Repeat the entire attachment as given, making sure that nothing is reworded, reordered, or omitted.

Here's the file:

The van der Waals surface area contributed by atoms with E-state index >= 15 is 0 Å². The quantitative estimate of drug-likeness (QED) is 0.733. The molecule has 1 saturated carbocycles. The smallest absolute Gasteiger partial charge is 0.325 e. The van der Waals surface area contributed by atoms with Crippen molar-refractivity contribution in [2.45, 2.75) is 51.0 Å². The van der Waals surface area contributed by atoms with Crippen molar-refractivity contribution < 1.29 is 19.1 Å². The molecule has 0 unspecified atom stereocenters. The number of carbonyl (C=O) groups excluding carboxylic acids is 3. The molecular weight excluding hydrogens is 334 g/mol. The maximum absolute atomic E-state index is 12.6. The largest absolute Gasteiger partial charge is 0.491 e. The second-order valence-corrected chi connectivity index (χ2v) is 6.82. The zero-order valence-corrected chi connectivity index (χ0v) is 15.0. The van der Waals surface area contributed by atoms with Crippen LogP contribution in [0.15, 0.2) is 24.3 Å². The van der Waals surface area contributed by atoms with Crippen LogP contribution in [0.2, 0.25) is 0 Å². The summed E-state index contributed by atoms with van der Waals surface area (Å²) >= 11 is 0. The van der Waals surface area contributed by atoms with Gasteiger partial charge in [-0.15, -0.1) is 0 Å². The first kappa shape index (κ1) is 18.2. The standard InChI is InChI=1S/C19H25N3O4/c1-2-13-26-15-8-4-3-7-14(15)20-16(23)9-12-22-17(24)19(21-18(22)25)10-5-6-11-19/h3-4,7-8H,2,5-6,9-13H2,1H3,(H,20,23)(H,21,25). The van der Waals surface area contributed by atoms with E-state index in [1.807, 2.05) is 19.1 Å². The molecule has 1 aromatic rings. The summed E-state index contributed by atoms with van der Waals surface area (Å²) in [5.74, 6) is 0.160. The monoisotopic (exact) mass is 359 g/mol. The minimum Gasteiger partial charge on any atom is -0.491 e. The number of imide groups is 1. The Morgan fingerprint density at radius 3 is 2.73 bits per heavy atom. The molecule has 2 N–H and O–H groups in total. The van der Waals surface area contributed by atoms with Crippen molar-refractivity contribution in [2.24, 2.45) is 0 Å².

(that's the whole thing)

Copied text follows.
The van der Waals surface area contributed by atoms with E-state index >= 15 is 0 Å². The quantitative estimate of drug-likeness (QED) is 0.733. The molecule has 1 saturated carbocycles. The smallest absolute Gasteiger partial charge is 0.325 e. The van der Waals surface area contributed by atoms with Crippen molar-refractivity contribution in [2.45, 2.75) is 51.0 Å². The van der Waals surface area contributed by atoms with Crippen molar-refractivity contribution < 1.29 is 19.1 Å². The molecule has 0 unspecified atom stereocenters. The number of carbonyl (C=O) groups excluding carboxylic acids is 3. The molecular weight excluding hydrogens is 334 g/mol. The maximum absolute atomic E-state index is 12.6. The largest absolute Gasteiger partial charge is 0.491 e. The second-order valence-corrected chi connectivity index (χ2v) is 6.82. The zero-order valence-corrected chi connectivity index (χ0v) is 15.0. The van der Waals surface area contributed by atoms with Crippen LogP contribution in [0.15, 0.2) is 24.3 Å². The van der Waals surface area contributed by atoms with Crippen LogP contribution in [0.2, 0.25) is 0 Å². The summed E-state index contributed by atoms with van der Waals surface area (Å²) >= 11 is 0. The van der Waals surface area contributed by atoms with Gasteiger partial charge in [-0.15, -0.1) is 0 Å². The first kappa shape index (κ1) is 18.2. The standard InChI is InChI=1S/C19H25N3O4/c1-2-13-26-15-8-4-3-7-14(15)20-16(23)9-12-22-17(24)19(21-18(22)25)10-5-6-11-19/h3-4,7-8H,2,5-6,9-13H2,1H3,(H,20,23)(H,21,25). The van der Waals surface area contributed by atoms with E-state index in [1.807, 2.05) is 19.1 Å². The molecule has 1 aromatic rings. The summed E-state index contributed by atoms with van der Waals surface area (Å²) in [5.74, 6) is 0.160. The monoisotopic (exact) mass is 359 g/mol. The minimum Gasteiger partial charge on any atom is -0.491 e. The number of imide groups is 1. The Morgan fingerprint density at radius 3 is 2.73 bits per heavy atom. The molecule has 2 N–H and O–H groups in total. The van der Waals surface area contributed by atoms with Crippen molar-refractivity contribution in [2.24, 2.45) is 0 Å².